The IMCO (now IMO) has mandated a global shift to low sulfur marine fuel, creating a large number of impacts for world bunker fuel demand. This a complex subject with major implications for world oil. Bunker demand stands at about 1.75 billion barrels per year, or 4.75 Mbd, with typical demand growth rates, except in the recession years 2009-2010, of around 7% per year. The shift to low sulphur marine fuel, for technical reasons, will itself raise global shipping oil demand and increase pressure on prices.

As already noted, oil demand as shown by refinery runs in Italy and Spain has ceased to decline since July 2011, and IEA global refining data perhaps surprisingly shows the US, with historically low refinery runs in January (14.6 Mbd average) is trailing Europe in its recovery of oil demand, which was also caused by very warm winter conditions in the US, unlike Europe. The high capacity utilization but increasing number of outages for US refining also suggests that US crude and/or refined product imports may soon rise, as refining runs recover from their present remarkable lows.

In January 2012, China's refineries had crude throughputs estimated by the IEA at a record-high of 9.3 Mbd, rising from 9.28 Mbd in December. This was at least 2.5 Mbd up on the 2008 year average run, for a growth of more than 25% in less than 4 years.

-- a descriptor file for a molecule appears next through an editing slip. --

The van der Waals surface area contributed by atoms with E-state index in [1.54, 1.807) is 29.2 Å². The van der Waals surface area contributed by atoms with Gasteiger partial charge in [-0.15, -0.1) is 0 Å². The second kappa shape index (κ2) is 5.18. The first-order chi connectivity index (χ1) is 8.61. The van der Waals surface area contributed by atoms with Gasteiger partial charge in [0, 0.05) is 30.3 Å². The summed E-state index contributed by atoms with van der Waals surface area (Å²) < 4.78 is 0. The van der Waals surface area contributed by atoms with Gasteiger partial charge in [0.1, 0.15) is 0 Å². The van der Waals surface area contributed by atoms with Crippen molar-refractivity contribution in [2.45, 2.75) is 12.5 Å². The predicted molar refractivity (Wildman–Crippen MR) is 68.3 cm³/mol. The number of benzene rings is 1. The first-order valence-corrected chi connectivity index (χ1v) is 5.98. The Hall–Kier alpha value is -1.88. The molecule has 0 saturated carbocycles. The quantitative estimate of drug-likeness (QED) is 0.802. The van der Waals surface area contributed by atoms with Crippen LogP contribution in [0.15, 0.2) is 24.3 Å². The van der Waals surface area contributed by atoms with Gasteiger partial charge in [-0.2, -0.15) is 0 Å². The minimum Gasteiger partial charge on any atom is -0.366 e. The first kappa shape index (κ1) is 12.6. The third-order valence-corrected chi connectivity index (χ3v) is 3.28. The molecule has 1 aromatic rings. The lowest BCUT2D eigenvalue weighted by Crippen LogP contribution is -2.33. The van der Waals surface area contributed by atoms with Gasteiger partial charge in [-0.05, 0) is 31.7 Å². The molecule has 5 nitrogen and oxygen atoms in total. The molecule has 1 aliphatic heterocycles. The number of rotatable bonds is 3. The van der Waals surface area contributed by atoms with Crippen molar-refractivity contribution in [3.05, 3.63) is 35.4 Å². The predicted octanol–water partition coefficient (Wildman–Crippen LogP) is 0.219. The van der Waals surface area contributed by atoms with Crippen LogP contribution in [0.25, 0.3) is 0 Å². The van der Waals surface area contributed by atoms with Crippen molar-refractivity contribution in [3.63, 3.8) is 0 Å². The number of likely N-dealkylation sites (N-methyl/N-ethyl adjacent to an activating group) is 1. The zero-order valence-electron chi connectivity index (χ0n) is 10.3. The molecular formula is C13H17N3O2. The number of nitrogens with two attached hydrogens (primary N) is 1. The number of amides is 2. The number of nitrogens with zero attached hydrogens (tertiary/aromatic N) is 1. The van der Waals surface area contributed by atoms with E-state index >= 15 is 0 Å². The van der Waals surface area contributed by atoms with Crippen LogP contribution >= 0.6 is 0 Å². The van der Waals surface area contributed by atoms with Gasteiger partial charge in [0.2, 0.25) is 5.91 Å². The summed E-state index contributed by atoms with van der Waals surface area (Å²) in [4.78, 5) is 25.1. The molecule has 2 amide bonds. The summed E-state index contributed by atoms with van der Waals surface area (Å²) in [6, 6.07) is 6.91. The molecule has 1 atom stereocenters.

Due to the IEA's "Other Asia" category including not only India, but also countries such as Malaysia, Singapore, Thailand, Taiwan, Pakistan, Bangladesh, this large group is a major oil consumer (over 9 Mbd). Early 2012 refinery runs for this Other Asia group were estimated at 8.9 Mbd, with the IEA giving the likely true value for India's oil demand, 4.3 Mbd, based on the balance of crude + products imports, exports and trade. We can note that elsewhere, the IEA gives much lower figures for India's net total demand.

By Andrew McKillop


Former chief policy analyst, Division A Policy, DG XVII Energy, European Commission. Andrew McKillop Biographic Highlights

Andrew McKillop has more than 30 years experience in the energy, economic and finance domains. Trained at London UK’s University College, he has had specially long experience of energy policy, project administration and the development and financing of alternate energy. This included his role of in-house Expert on Policy and Programming at the DG XVII-Energy of the European Commission, Director of Information of the OAPEC technology transfer subsidiary, AREC and researcher for UN agencies including the ILO.